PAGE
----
In re: Opus East LLC, et al


NOT PRECEDENTIAL OPINION Coram: CHAGARES, RESTREPO and ROTH, Circuit Judges. Total Pages: 17. Judge: CHAGARES Authoring.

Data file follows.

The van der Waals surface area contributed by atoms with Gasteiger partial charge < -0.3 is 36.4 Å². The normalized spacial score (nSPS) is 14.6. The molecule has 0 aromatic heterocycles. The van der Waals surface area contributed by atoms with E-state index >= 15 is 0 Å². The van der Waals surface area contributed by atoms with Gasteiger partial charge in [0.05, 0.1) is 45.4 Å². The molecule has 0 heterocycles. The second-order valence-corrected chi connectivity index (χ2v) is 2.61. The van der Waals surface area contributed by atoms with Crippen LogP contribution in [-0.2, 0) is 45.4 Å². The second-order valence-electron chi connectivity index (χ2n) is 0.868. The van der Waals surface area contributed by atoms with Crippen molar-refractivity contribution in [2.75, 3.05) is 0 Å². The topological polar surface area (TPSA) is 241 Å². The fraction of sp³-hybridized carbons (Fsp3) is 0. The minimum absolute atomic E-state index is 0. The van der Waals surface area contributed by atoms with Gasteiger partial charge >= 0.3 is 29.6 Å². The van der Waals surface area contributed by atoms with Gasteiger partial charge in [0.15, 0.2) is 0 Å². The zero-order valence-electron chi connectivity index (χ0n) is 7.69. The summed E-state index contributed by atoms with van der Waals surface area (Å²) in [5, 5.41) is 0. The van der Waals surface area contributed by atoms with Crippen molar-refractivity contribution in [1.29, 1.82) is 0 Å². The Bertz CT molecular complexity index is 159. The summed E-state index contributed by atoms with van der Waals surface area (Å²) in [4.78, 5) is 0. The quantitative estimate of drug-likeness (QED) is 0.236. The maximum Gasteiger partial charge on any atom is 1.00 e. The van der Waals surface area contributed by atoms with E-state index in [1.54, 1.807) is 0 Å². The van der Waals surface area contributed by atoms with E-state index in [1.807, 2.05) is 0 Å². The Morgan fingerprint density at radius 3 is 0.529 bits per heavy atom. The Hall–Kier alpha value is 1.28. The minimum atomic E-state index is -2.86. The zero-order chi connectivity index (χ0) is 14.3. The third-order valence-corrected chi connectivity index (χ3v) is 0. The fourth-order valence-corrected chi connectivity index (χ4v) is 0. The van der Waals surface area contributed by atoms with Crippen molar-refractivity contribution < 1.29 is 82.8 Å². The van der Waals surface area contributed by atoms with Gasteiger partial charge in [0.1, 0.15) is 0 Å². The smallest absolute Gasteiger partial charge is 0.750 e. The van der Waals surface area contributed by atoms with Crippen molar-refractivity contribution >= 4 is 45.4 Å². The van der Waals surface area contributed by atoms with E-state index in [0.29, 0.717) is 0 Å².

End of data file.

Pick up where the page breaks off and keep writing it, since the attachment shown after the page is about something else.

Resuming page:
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Case: 16-2202 Document: 003112738543 Page: 1 Date Filed: 09/28/2017 NOT PRECEDENTIAL UNITED STATES COURT OF APPEALS FOR THE THIRD CIRCUIT ______ No. 16-2202 ____________ In re: OPUS EAST LLC, et al., Debtors JEOFFREY L. BURTCH, Chapter 7 Trustee for the Estate of Opus East LLC, Appellant v. OPUS LLC, a Minnesota limited liability company; OPUS CORP, a Minnesota corporation; OPUS FOUNDATION; GERALD RAUENHORST 1982 IRREVOCABLE TRUST, f/b/o Grandchildren and the Gerald Rauenhorst 1982 Irrevocable Trust f/b/o Children; KEITH P. BEDNAROWSKI, Trustee; LUZ CAMPA, as Trustees thereof; OPUS REAL ESTATE VII, LP; OPUS REAL ESTATE VIII, LP; MARK RAUENHORST, individually; KEITH P. BEDNAROWSKI, individually; LUZ CAMPA, individually; ADLER MANAGEMENT LLC; MARSHALL M. BURTON, individually; OPUS PROPERTY SERVICES LLC; OPUS 2 LLC; OPUS ARCHITECTS & ENGINEERS PC; OPUS ARCHITECTS & ENGINEERS INC; OPUS CORE LLC; OPUS NORTHWEST LLC; OPUS DESIGN BUILD LLC; OPUS DEVELOPMENT CORP; OPUS HOLDING LLC; OPUS HOLDING INC.; OPUS AE GROUP INC. ____________ On Appeal from the United States District Court for the District of Delaware (D.C. No. 1-15-cv-00346) District Judge: Honorable Richard G. Andrews Argued: January 26, 2017 Before: CHAGARES, RESTREPO, and ROTH, Circuit Judges. (Opinion Filed: September 28, 2017) Case: 16-2202 Steven D. Sanfelippo Cunningham Swaim 7557 Rambler Road Suite 400 Dallas, Texas 75231 Document: 003112738543 Page: 2 Date Filed: 09/28/2017 (Argued) Counsel for Appellant Dennis M. Ryan (Argued) W. T. Roberts, III Jane E. Maschka Faegre Baker Daniels 90 South 7th Street 2200 Wells Fargo Center Minneapolis, MN 55402 Counsel for Appellee ____________ OPINION ____________ CHAGARES, Circuit Judge. Appellant Jeoffrey L. Burtch, Trustee (the “Trustee”) for Opus East LLC (“Opus East”) — the debtor in the underlying bankruptcy action — appeals from the District Court’s decision affirming the judgment of the Bankruptcy Court, In re Opus East, LLC v. Opus, LLC, 528 B.R. 30 (Bankr. D. Del. 2015). He challenges the Bankruptcy Court’s findings pertaining to Opus East’s insolvency and his breach of fiduciary duty claim against Opus East’s chairman. For the reasons that follow, we will affirm.  This disposition is not an opinion of the full court and, pursuant to I.O.P. 5.7, does not constitute binding precedent. 2 Case: 16-2202 Document: 003112738543 Page: 3 Date Filed: 09/28/2017 I.1 A. Opus East is a Delaware limited liability company formed on September 14, 1994, to develop and sell commercial real estate projects in the Northeastern and Mid-Atlantic United States. It belonged to a network of real estate companies, referred to as Opus Group, which were owned by two trusts (“Trusts”) created for the benefit of founder Gerald Rauenhorst’s children and grandchildren. Opus East was a subsidiary of Opus LLC, one of the Trusts’ two holding companies. Opus East owned a series of entities (“special purpose entities” or “SPEs”) formed for each real estate project Opus East developed. The holding companies and their subsidiaries were each independent legal entities with their own management, financing, and accounting department. During most of the relevant time, appellee Mark Rauenhorst (“Rauenhorst”), Gerald Rauenhorst’s son, was chairman of Opus LLC and Opus East. Opus East was required to make annual distributions from its profits to Opus LLC, which, in turn, made distributions to the Trusts. Opus East received financing through loans from OUS TFC, LLC and Opus Financial, LLC, two other subsidiaries of the Trusts; its own credit line with Bank of America; and various project-specific financing from outside banks. According to the Bankruptcy Court, between 1994 and 2008 Opus East’s equity grew from $12 million to $75 million. Opus East began to struggle during 1 Because we write only for the parties we assume their familiarity with the record and recount only those facts necessary to our disposition. 3 Case: 16-2202 Document: 003112738543 Page: 4 Date Filed: 09/28/2017 the market collapse of 2008 when it became difficult to find buyers for its developments or obtain financing to complete new projects. B. The Bankruptcy Court concluded that Opus East became insolvent on February 1, 2009. That is when the company realized that it would be unable to close on a $93 million real estate project — the “100 M Street Project”2 — which Opus East had anticipated would salvage the company’s faltering profitability. In support of its conclusion that insolvency did not occur earlier, the Bankruptcy Court found that Opus East was able to pay off creditors as late as August 2008 without liquidating any of its assets, sell projects at more-than-liquidation value through the third quarter of 2008, and obtain loans from related entities as of November 2008. C. In 2004, Opus East created Maryland Enterprises, LLC (“ME”), an SPE, to bid on a project for the United States General Services Administration (“GSA”). The GSA sought the construction of an office for the National Oceanic and Atmospheric Administration (“NOAA Project”). ME submitted a proposal and was awarded the contract in March 2005. The project became an albatross; ballooning construction costs, change orders from the GSA, and disagreements with the GSA led ME to cease construction on the NOAA Project in December 2008. 2 The 100 M Street Project was a Washington, D.C. development for which Opus East had secured a buyer prior to the 2008 financial collapse. 4 Case: 16-2202 Document: 003112738543 Page: 5 Date Filed: 09/28/2017 The GSA proposed a settlement on the contract in March 2009 which ME rejected as insufficient. By April, Opus East defaulted on a bank loan financing the construction and decided to abandon the project. In May 2009, ME sued the GSA over alleged breaches of the NOAA Project contract. Opus East contends that it unsuccessfully attempted to sell the NOAA Project. In anticipation of bankruptcy, the Trusts created and invested $100,000 into GAMD LLC (“GAMD”), an entity which then acquired ME from Opus East in exchange for $100,000 and an interest in the first $400,000 of any proceeds realized from the GSA lawsuit. As a beneficiary of the Trusts and director of Opus East, Rauenhorst stood on both sides of this transaction. A third-party company signed a letter of agreement with Opus East, prior to bankruptcy, indicating its interest in the possible acquisition of ME, although it ultimately decided against pursuing the deal. GAMD spent over half a million dollars pursuing ME’s lawsuit against the GSA but did not recover any damages. D. Opus East filed for Chapter 7 bankruptcy on July 1, 2009. In 2011, the Trustee commenced the current adversary action against Opus Group. On March 23, 2015, following a two-week trial, the Bankruptcy Court ruled in favor of Opus Group with respect to sixty of the sixty-seven counts alleged by the Trustee. The Trustee appealed to the District Court, which affirmed the Bankruptcy Court’s ruling on March 31, 2016. The Trustee timely appealed to this Court. 5 Case: 16-2202 Document: 003112738543 Page: 6 Date Filed: 09/28/2017 II.3 On appeal, the Trustee challenges: 1) the Bankruptcy Court’s determination that Opus East was solvent through February 1, 2009; and 2) its conclusion that Mark Rauenhorst did not breach his fiduciary duty with respect to the transfer of Opus East’s assets to GAMD. A. Our review of the District Court’s order is plenary, and we use the same standard as the District Court in reviewing the decision of the Bankruptcy Court. Kool, Mann, Coffee & Co. v. Coffey, 300 F.3d 340, 353 (3d Cir. 2002). Thus, we review the Bankruptcy Court’s findings of fact for clear error. Brown v. Pa. State Emps. Credit Union, 851 F.2d 81, 84 (3d Cir. 1988). Clear error occurs only if the court’s finding is “completely devoid of minimum evidentiary support displaying some hue of credibility or bears no rational relationship to the supportive evidentiary data.” Coffey, 300 F.3d at 353 (citation omitted). We review the court’s legal determinations de novo, In re Am. Classic Voyages Co., 405 F.3d 127, 130 (3d Cir. 2005), and exercise plenary review over the court’s “interpretation and application of [the] facts to legal precepts,” In re CellNet Data Sys., Inc., 327 F.3d 242, 244 (3d Cir. 2003). B. 1. The District Court had jurisdiction to review the Bankruptcy Court’s order pursuant to 28 U.S.C. § 158(a), and we have jurisdiction to review the District Court’s order under 28 U.S.C. §§ 158(d) and 1291. 3 6 Case: 16-2202 Document: 003112738543 Page: 7 Date Filed: 09/28/2017 In its petition to the Bankruptcy Court, the Trustee sought to recover certain transfers that it claimed occurred after Opus East’s insolvency. The Trustee bears the burden of proving Opus East’s insolvency by a preponderance of the evidence. See In re Fruehauf Trailer Corp., 444 F.3d 203, 211 (3d Cir. 2006). There are three tests for determining whether an organization is insolvent at a given point in time: the balance sheet test, the cash flow test, and the inadequate capital test. Under the balance sheet test, a debtor is insolvent if the sum of its liabilities is greater than the sum of its assets, at fair valuation. 11 U.S.C. § 101(32)(A); In re R.M.L., Inc., 92 F.3d 139, 154-55 (3d Cir. 1996). “Fair valuation” is determined by valuing the debtor’s assets on either a going concern or liquidation basis; the latter is only appropriate where bankruptcy is “clearly imminent” and the “business is on its deathbed.” Moody v. Sec. Pac. Bus. Credit, Inc., 971 F.2d 1056, 1067 (3d Cir. 1992) (citations omitted); see also In re Am. Classics Voyages Co., 367 B.R. 500, 508 (Bankr. D. Del. 2007) (explaining that liquidation valuation is inappropriate unless the business is “wholly inoperative, defunct or dead on its feet” (citations omitted)). Going concern value is determined by looking at an asset’s “market value,” analyzed in a “realistic framework” that accounts for the “amounts [of cash] that can be realized in a reasonable time assuming a willing seller and a willing buyer.” In re Trans World Airlines, Inc., 134 F.3d 188, 193-94 (3d Cir. 1998) (quotation marks and citations omitted); see also id. at 195 (defining “reasonable time”). A debtor is cash flow insolvent if, at the time a transfer is made, the debtor intended to incur, or believed or reasonably should have believed that it would incur, 7 Case: 16-2202 Document: 003112738543 Page: 8 Date Filed: 09/28/2017 debts beyond its ability to pay as they came due. 11 U.S.C. § 548(a)(1)(B)(ii)(III); In re EBC I, Inc., 380 B.R. 348, 359 (Bankr. D. Del. 2008). This “forward looking” test requires assessing the debtor’s reasonable prediction about its ability to repay a debt as it is incurred. See In re Teleglobe Commc’ns Corp., 392 B.R. 561, 602-03 (Bankr. D. Del. 2008). A court may, however, take into account whether the debtor was “able to pay, intended to pay, and . . . was paying its debts as they came due.” EBC I, 380 B.R. at 359. Under the inadequate capital or unreasonably small capital test, a debtor is insolvent if it “was engaged in business or a transaction, or was about to engage in business or a transaction, for which any property remaining with the debtor was an unreasonably small capital.” 11 U.S.C. § 548(a)(1)(B)(ii)(II). An entity has unreasonably small capital if it lacks the ability to generate sufficient profits to sustain operations. Peltz v. Hatten, 279 B.R. 710, 744-45 (D. Del. 2002) (citing Moody, 971 F.2d at 1070). In other words, insolvency occurs after a transfer “that leave[s] the debtor technically solvent but doomed to fail.” MFS/Sun Life Tr.-High Yield Series v. Van Dusen Airport Servs. Co., 910 F. Supp. 913, 944 (S.D.N.Y. 1995). Generally, “courts will not find that a company had unreasonably low capital if the company survives for an extended period after the subject transaction.” In re Joy Recovery Tech. Corp., 286 B.R. 54, 76 (Bankr. N.D. Ill. 2002). 2. At trial the Trustee’s expert, Quentin Mimms, opined that Opus East’s financial statements and projections, from about 2006 onward, were unreasonable and failed to account for a number of risks and other liabilities. The Bankruptcy Court discredited his 8 Case: 16-2202 Document: 003112738543 Page: 9 Date Filed: 09/28/2017 opinion and found sufficient evidence supporting Opus Group’s competing, more optimistic valuations. According to the court, Opus East was not insolvent under any test until February 1, 2009, after the failure of the 100 M Street Project. On appeal, the Trustee assembles an array of evidence he contends supports Mimms’ adjustments and undermines the Bankruptcy Court’s insolvency conclusions. We address some of his specific arguments below, but at base, the Trustee fails to sustain his burden of showing that the Bankruptcy Court’s opinion was lacking in evidentiary support. For this reason, we will affirm. a. The Trustee argues that Opus East was balance sheet insolvent by June 30, 2008. In finding otherwise, the Bankruptcy Court found Opus Group’s higher valuation of the debtor’s assets to be more credible, noting that through 2008 Opus East was able to pay creditors without liquidating any assets, as projected, and was able to sell assets at greater-than-liquidation value.4 The court also found that Opus East was entitled to rely on anticipated profits from the 100 M Street Project. The parties dispute whether Mimms used a liquidation — rather than going concern — value in his analysis. The Trustee maintains that Mimms used a goingconcern value but applied a “liquidation discount” to certain assets. Mimms’s testimony at trial, however, suggests otherwise. See, e.g., Appendix (“App.”) 384-85 (“Q. So [these are the] types of factors that you considered in arriving at a liquidation premise of value for the real estate? . . . [A.] Absolutely. Q. Okay, once you decided and determined that liquidation value should be applied to the real estate holdings as opposed to a going concern value, what’s the next step in your analysis at arriving at balance sheet insolvency?” A. Well, the next step . . . .”); App. 392-93 (similar testimony). We cannot fault the Bankruptcy Court for relying on Mimms’s own explanation of his analysis. In any event, we need not resolve this dispute because it does not impact our consideration 4 9 Case: 16-2202 Document: 003112738543 Page: 10 Date Filed: 09/28/2017 The Trustee disputes Opus Group’s analysis and the Bankruptcy Court’s reliance on it on several bases. He first attacks the usefulness and accuracy of pre-2009 reports issued by Opus East’s third-party auditor, reports which the court found to bolster Opus Group’s valuations. But evidence shows that more recently the auditor determined, expost, Opus East’s 2007 and 2008 financial statements to be sound. And any concern with the auditor’s findings is mitigated by Opus Group’s assertion, credited by the Bankruptcy Court, that the audit reports were only part of its independent analysis of Opus East’s financial condition. The Trustee also disputes the relevancy of Opus East’s ability to sell assets and obtain loans, contending that the assets were sold to related parties and that the loans were secured by and limited to funding project-specific real estate. Neither assertion, however, suggests that any transaction was unfair, nor that the Bankruptcy Court should have disregarded the debtor’s access to credit when assessing its continuing solvency. According to the Trustee, outstanding notes held by related entities should have been factored into Opus East’s liabilities. Evidence supports the Bankruptcy Court’s finding, however, that no demand had been made on the notes and that there was no reason to believe in 2008 that demand was forthcoming. Finally, the Trustee argues that the Bankruptcy Court placed undue weight on the profits anticipated from the 100 M Street Project given the unfavorable market and the Project’s souring prospects. Although some Opus East executives were concerned about of whether there is sufficient evidence supporting the Bankruptcy Court’s conclusion that the Mimm’s valuations were not credible. 10 Case: 16-2202 Document: 003112738543 Page: 11 Date Filed: 09/28/2017 the Project’s possible failure, this does not undermine the Bankruptcy Court’s finding that nevertheless Opus East did not know that it must abandon the Project prior to February 2009. Accordingly, the Trustee fails to show clear error in the Bankruptcy Court’s balance sheet insolvency analysis. b. The Trustee asserts that Opus East was cash flow insolvent as early as December 2006. At that time, according to the Trustee, Opus East was saddled with unrealistic spending commitments and unreasonably relied on its ability to obtain credit, including insider and third-party loans, to cover construction obligations. We see no reason, however, why Opus East could not rely on its continued access to insider credit when forecasting its ability to pay debts. Cf. Teleglobe Comm’cns Corp., 392 B.R. at 603 (finding that the debtor was not cash-flow insolvent in part because it could rely on financial support from its parent company). As for spending commitments, the Trustee’s altered projections are not sufficiently supported to warrant setting aside the Bankruptcy Court’s conclusion that, from 2006–2008, Opus East’s cash flow forecasts were reasonable, especially considering that the Trustee’s post-hoc projections diverge from what actually transpired. c. Finally, the Trustee contends that the Bankruptcy Court erred in concluding that Opus East was sufficiently capitalized through 2009.5 In support, he cites, inter alia, the 5 The Trustee makes two general arguments which are unavailing. First, the Trustee argues that assessment of the debtor’s capital must be made without regard to the 11 Case: 16-2202 Document: 003112738543 Page: 12 Date Filed: 09/28/2017 debtor’s 2006 projected cash flow shortage which delayed the commencement of certain projects, the number of construction commitments in 2007 and 2008 for which the company lacked cash to complete, tightening credit markets in 2007, and the fact that Opus East had weaker liquidity ratios than many of its peers. The evidence shows that Opus East faced financial difficulties in 2007 and 2008 but fails to account for the fact that Opus East continued selling and developing projects, paying creditors, and obtaining loans notwithstanding those difficulties, as the Bankruptcy Court found. That Opus East adjusted projections downward as 2007 unfolded, is not dispositive as to whether the projections were reasonable at the time they were made. Moreover, any inadequacies in the debtor’s projections should be balanced by its ensuing ability to cope with unexpected shortfalls. Cf. Moody, 971 F.2d at 1073 (“The critical question is whether the parties’ projections were reasonable[, which] must be tested by an objective standard anchored in the company’s actual performance.”). The Bankruptcy Court did not clearly err in finding that, in 2006, Opus East reasonably debtor’s ability to obtain additional loans “because replacing one creditor with another is not a substitute for adequate capital.” Trustee’s Br. 37. But we have readily considered access to credit when determining whether an entity is undercapitalized. Moody, 971 F.2d at 1072-73 (“We cannot say that [the debtor] was left with an unreasonably small capital merely because . . . its sole source of operating capital was its [third-party] line of credit. . . .”). Second, the Trustee contends that Opus East could not have become insolvent on the same day regardless of the measurement used — as the Bankruptcy Court found — because undercapitalization necessarily precedes the other circumstances constituting insolvency. Whether or not this is true, the burden remains with the Trustee to prove when undercapitalization occurred. In the absence of sufficient evidence otherwise, we cannot say that the Bankruptcy Court clearly erred when concluding that a single negative event — here, the failure of the 100 M Street Project — triggered the company’s insolvency under any of the tests. 12 Case: 16-2202 Document: 003112738543 Page: 13 Date Filed: 09/28/2017 believed that it would continue to have adequate cash and capital notwithstanding the risks it faced.6 Because the Bankruptcy Court’s findings are not “completely devoid of minimum evidentiary support,” see Coffey, 300 F.3d at 353, we agree with the District Court that the Bankruptcy Court did not clearly err in concluding that Opus East remained solvent until February 1, 2009. Accordingly, we will affirm. C. 1. The Trustee also challenges the Bankruptcy Court’s conclusion that Rauenhorst did not breach his fiduciary duty to Opus East when he authorized the transfer of ME to GAMD on the eve of Opus East’s bankruptcy.7 The Trustee argues that the Bankruptcy Court erred in discrediting Mimms’s analysis. But the Bankruptcy Court was entitled to accord as much weight to the opinion as it thought was deserved. We see no clear error in the court’s determination that Mimms’s adjusted capitalization calculations failed to consider the debtor’s access to insider credit, was tainted with hindsight bias, and relied on comparisons to companies which operated in materially different ways. 6 7 Whether Rauenhorst breached his fiduciary duties is a question of fact, and is thus reviewed for clear error. See Huber v. Taylor, 469 F.3d 67, 81 (3d Cir. 2006). The parties do not dispute, and we agree, that Delaware law governs these claims. As an initial matter, the Bankruptcy Court found that the terms of Opus East’s LLC Agreement modified the fiduciary duties owed by Rauenhorst. The District Court disagreed, concluding that the LLC Agreement only imposed less stringent duties where Rauenhorst complied with a prescribed process before taking action on behalf of the company. We need not settle this issue because we conclude that the Bankruptcy Court did not clearly err in finding alternatively that, regardless of whether a more lenient standard applied, the Trustee’s claims failed under even traditional fiduciary duty standards. 13 Case: 16-2202 Document: 003112738543 Page: 14 Date Filed: 09/28/2017 Under Delaware law a director owes his company the fiduciary duties of care, loyalty, and good faith. Cede & Co. v. Technicolor, Inc., 634 A.2d 345, 361 (Del. 1993). A fiduciary violates the duty of care when he is grossly negligent. United Artists Theatre Co. v. Walton, 315 F.3d 217, 231 (3d Cir. 2003). This includes a failure to inform himself of “all material information reasonably available” before making a business decision. Id. at 232 (quoting Aronson v. Lewis, 473 A.2d 805, 812 (Del. 1984)). The duty of loyalty “mandates that the best interest of the corporation and its shareholders takes precedence over any interest possessed by a director, officer or controlling shareholder and not shared by the stockholders generally.” Cede & Co., 634 A.2d at 361. A plaintiff alleging a breach of this duty need only show that the director was on both sides of a challenged transaction. In re The Brown Schs., 386 B.R. 37, 47 (Bankr. D. Del. 2008) (citation omitted). The burden then shifts to the director to “demonstrat[e] the entire fairness of the transaction.” William Penn P’ship v. Saliba, 13 A.3d 749, 756 (Del. 2011). Entire fairness has two elements: “fair dealing and fair price.” Id. Evidence of fair dealing includes the use of an arm’s length bargaining process, Kahn v. Lynch Comm’n Sys., Inc., 669 A.2d 79, 82 (Del. 1995), and reliance on accurate and complete information, e.g., Valeant Pharms. Int’l v. Jerney, 921 A.2d 732, 748 (Del. Ch. 2007). Fair price “relates to the economic and financial considerations of the proposed merger.” Weinberger v. UOP, Inc., 457 A.2d 701, 711 (Del. 1983). The entire fairness standard is “exacting,” and requires the director to show that the deal was objectively fair, not just 14 Case: 16-2202 Document: 003112738543 Page: 15 Date Filed: 09/28/2017 that he believed it to be so. See In re Marvel Entm’t Grp., Inc., 273 B.R. 58, 78 (D. Del. 2002). The duty of good faith requires “true faithfulness and devotion to the interests of the corporation.” In re Walt Disney Co. Deriv. Litig., 906 A.2d 27, 67 (Del. 2006). This duty is breached when, for example, “the fiduciary intentionally acts with a purpose other than that of advancing the [corporation’s] best interests, . . . acts with the intent to violate applicable positive law, or . . . intentionally fails to act in the face of a known duty to act, demonstrating a conscious disregard for his duties.” Id. 2. The Bankruptcy Court found that Rauenhorst did not violate any of these duties when orchestrating the GAMD transfer, and the Trustee fails to show that this decision was clear error. First, the Bankruptcy Court credited Rauenhorst’s testimony that he had “numerous” discussions about the status of the NOAA Project, was informed about the GSA litigation, and was aware of the unpromising search for a buyer for ME. Given this supporting evidence, we defer to the Bankruptcy Court’s finding that Rauenhorst was not “grossly negligent” in approving the GAMD transfer, and thus did not violate his duty of care. 15 Case: 16-2202 Document: 003112738543 Page: 16 Date Filed: 09/28/2017 Second, evidence supports the Bankruptcy Court’s conclusion that the transaction was entirely fair.8 Multiple Opus Group executives from various entities were involved in planning the transaction, and Opus East officers retained outside counsel to advise on the transfer before its execution. As for “fair price,” Rauenhorst and other executives were well-apprised of ME’s limited worth, which the Bankruptcy Court found supported by the fact that Opus East struggled to solicit buyers for the deal and that absent a transfer Opus East would have been encumbered with a project it could not afford and a lawsuit it likely would not win. We conclude that it did not clearly err by finding that Rauenhorst satisfied his duty of loyalty. Third, Rauenhorst’s testimony supports the Bankruptcy Court’s finding that he did not intentionally or consciously disregard his duty to Opus East and that he believed the transaction to be in the company’s best interests. More must be shown than a “questionable or debatable decision on [the] part [of the director]” to establish a lack of good faith. See Zucker v. Hassell, Civ. No. 11625, 2016 WL 7011351, at *12 (Del. Ch. Nov. 30, 2016) (citations omitted). The Trustee fails to adduce any such evidence. Accordingly, it was not clear error for the Bankruptcy Court to find that Rauenhorst satisfied his duty of good faith.9 III. 8 The parties do not dispute that Rauenhorst, as director of Opus East and beneficiary of GAMD’s parent company, was conflicted in the transaction, and thus that it was Opus Group’s onus to demonstrate the deal’s entire fairness. 9 We have considered the remainder of the Trustee’s arguments and conclude that they are all without merit. 16 Case: 16-2202 Document: 003112738543 Page: 17 Date Filed: 09/28/2017 For the foregoing reasons, we will affirm the judgment of the District Court. 17